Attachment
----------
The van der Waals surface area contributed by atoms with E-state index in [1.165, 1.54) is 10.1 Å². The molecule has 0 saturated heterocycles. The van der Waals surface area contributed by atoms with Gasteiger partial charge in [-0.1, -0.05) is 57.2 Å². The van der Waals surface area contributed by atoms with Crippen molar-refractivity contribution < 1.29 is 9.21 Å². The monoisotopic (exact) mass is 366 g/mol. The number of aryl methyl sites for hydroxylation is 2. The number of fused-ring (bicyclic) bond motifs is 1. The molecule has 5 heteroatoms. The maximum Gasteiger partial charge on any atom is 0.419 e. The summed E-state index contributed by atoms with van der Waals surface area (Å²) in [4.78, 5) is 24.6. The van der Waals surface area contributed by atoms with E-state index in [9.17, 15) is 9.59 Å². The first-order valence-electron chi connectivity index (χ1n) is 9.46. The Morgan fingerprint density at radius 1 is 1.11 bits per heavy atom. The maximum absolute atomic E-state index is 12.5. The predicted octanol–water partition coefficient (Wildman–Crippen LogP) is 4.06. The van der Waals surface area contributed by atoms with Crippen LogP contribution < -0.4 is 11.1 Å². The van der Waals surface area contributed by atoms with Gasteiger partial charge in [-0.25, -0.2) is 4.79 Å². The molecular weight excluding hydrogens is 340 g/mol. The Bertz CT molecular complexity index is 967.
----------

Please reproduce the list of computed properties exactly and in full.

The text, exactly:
The van der Waals surface area contributed by atoms with E-state index in [1.165, 1.54) is 10.1 Å². The molecule has 0 saturated heterocycles. The van der Waals surface area contributed by atoms with Gasteiger partial charge in [-0.1, -0.05) is 57.2 Å². The van der Waals surface area contributed by atoms with Crippen molar-refractivity contribution < 1.29 is 9.21 Å². The monoisotopic (exact) mass is 366 g/mol. The number of aryl methyl sites for hydroxylation is 2. The number of fused-ring (bicyclic) bond motifs is 1. The molecule has 5 heteroatoms. The maximum Gasteiger partial charge on any atom is 0.419 e. The summed E-state index contributed by atoms with van der Waals surface area (Å²) in [4.78, 5) is 24.6. The van der Waals surface area contributed by atoms with E-state index in [9.17, 15) is 9.59 Å². The first-order valence-electron chi connectivity index (χ1n) is 9.46. The Morgan fingerprint density at radius 1 is 1.11 bits per heavy atom. The maximum absolute atomic E-state index is 12.5. The predicted octanol–water partition coefficient (Wildman–Crippen LogP) is 4.06. The van der Waals surface area contributed by atoms with Crippen LogP contribution < -0.4 is 11.1 Å². The van der Waals surface area contributed by atoms with Gasteiger partial charge in [-0.25, -0.2) is 4.79 Å². The molecular weight excluding hydrogens is 340 g/mol. The Bertz CT molecular complexity index is 967.